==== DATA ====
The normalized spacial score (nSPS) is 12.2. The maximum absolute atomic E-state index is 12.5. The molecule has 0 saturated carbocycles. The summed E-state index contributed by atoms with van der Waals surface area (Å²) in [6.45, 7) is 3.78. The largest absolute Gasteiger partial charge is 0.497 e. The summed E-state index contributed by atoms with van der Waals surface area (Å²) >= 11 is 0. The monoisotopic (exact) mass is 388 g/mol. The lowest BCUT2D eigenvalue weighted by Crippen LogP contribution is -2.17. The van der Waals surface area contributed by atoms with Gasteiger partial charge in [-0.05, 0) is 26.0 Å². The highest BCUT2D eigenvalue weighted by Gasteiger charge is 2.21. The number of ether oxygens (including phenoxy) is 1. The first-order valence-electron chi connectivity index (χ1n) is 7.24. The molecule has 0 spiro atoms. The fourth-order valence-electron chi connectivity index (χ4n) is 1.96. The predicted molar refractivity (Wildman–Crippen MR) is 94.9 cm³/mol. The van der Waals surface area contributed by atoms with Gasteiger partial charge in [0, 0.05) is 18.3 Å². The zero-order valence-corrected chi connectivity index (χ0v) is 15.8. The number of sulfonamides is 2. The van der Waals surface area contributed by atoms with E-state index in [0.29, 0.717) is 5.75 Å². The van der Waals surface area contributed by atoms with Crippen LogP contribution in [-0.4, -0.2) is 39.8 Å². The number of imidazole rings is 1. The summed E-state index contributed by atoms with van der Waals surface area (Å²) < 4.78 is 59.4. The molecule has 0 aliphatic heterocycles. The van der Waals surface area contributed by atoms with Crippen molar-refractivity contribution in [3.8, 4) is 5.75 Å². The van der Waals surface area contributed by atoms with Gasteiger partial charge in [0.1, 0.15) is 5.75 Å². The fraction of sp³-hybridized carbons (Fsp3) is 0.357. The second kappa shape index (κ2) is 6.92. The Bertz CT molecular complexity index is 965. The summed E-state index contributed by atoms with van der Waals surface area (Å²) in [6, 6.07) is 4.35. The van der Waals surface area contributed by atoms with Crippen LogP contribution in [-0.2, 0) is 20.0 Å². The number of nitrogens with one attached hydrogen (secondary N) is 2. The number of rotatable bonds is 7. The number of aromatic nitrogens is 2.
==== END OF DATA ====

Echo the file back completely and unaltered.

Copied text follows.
The normalized spacial score (nSPS) is 12.2. The maximum absolute atomic E-state index is 12.5. The molecule has 0 saturated carbocycles. The summed E-state index contributed by atoms with van der Waals surface area (Å²) in [6.45, 7) is 3.78. The largest absolute Gasteiger partial charge is 0.497 e. The summed E-state index contributed by atoms with van der Waals surface area (Å²) >= 11 is 0. The monoisotopic (exact) mass is 388 g/mol. The lowest BCUT2D eigenvalue weighted by Crippen LogP contribution is -2.17. The van der Waals surface area contributed by atoms with Gasteiger partial charge in [-0.05, 0) is 26.0 Å². The highest BCUT2D eigenvalue weighted by Gasteiger charge is 2.21. The number of ether oxygens (including phenoxy) is 1. The first-order valence-electron chi connectivity index (χ1n) is 7.24. The molecule has 0 spiro atoms. The fourth-order valence-electron chi connectivity index (χ4n) is 1.96. The predicted molar refractivity (Wildman–Crippen MR) is 94.9 cm³/mol. The van der Waals surface area contributed by atoms with Gasteiger partial charge in [0, 0.05) is 18.3 Å². The zero-order valence-corrected chi connectivity index (χ0v) is 15.8. The number of sulfonamides is 2. The van der Waals surface area contributed by atoms with E-state index in [0.29, 0.717) is 5.75 Å². The van der Waals surface area contributed by atoms with Crippen LogP contribution in [-0.4, -0.2) is 39.8 Å². The number of imidazole rings is 1. The summed E-state index contributed by atoms with van der Waals surface area (Å²) < 4.78 is 59.4. The molecule has 0 aliphatic heterocycles. The van der Waals surface area contributed by atoms with Crippen molar-refractivity contribution in [3.8, 4) is 5.75 Å². The van der Waals surface area contributed by atoms with Gasteiger partial charge in [0.1, 0.15) is 5.75 Å². The fraction of sp³-hybridized carbons (Fsp3) is 0.357. The second kappa shape index (κ2) is 6.92. The Bertz CT molecular complexity index is 965. The summed E-state index contributed by atoms with van der Waals surface area (Å²) in [6, 6.07) is 4.35. The van der Waals surface area contributed by atoms with Crippen LogP contribution in [-0.2, 0) is 20.0 Å². The number of nitrogens with one attached hydrogen (secondary N) is 2. The number of rotatable bonds is 7. The number of aromatic nitrogens is 2.